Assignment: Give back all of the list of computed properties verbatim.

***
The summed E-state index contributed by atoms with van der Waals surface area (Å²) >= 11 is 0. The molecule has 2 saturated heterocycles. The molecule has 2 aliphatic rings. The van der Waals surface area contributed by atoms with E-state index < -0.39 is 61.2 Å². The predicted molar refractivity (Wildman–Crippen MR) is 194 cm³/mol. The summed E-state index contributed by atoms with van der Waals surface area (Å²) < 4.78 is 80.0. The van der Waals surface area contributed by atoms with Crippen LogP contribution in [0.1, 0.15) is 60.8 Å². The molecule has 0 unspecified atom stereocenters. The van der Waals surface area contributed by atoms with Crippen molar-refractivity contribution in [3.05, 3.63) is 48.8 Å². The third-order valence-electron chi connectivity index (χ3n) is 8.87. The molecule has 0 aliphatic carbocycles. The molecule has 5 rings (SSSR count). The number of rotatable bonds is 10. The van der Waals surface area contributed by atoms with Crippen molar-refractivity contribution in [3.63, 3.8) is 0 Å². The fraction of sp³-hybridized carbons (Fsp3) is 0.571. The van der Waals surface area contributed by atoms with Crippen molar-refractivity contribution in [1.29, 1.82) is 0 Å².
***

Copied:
The summed E-state index contributed by atoms with van der Waals surface area (Å²) >= 11 is 0. The molecule has 2 saturated heterocycles. The molecule has 2 aliphatic rings. The van der Waals surface area contributed by atoms with E-state index < -0.39 is 61.2 Å². The predicted molar refractivity (Wildman–Crippen MR) is 194 cm³/mol. The summed E-state index contributed by atoms with van der Waals surface area (Å²) < 4.78 is 80.0. The van der Waals surface area contributed by atoms with Crippen LogP contribution in [0.1, 0.15) is 60.8 Å². The molecule has 0 unspecified atom stereocenters. The van der Waals surface area contributed by atoms with Crippen molar-refractivity contribution in [3.05, 3.63) is 48.8 Å². The third-order valence-electron chi connectivity index (χ3n) is 8.87. The molecule has 0 aliphatic carbocycles. The molecule has 5 rings (SSSR count). The number of rotatable bonds is 10. The van der Waals surface area contributed by atoms with Crippen molar-refractivity contribution in [3.63, 3.8) is 0 Å². The fraction of sp³-hybridized carbons (Fsp3) is 0.571. The van der Waals surface area contributed by atoms with Crippen molar-refractivity contribution in [1.29, 1.82) is 0 Å².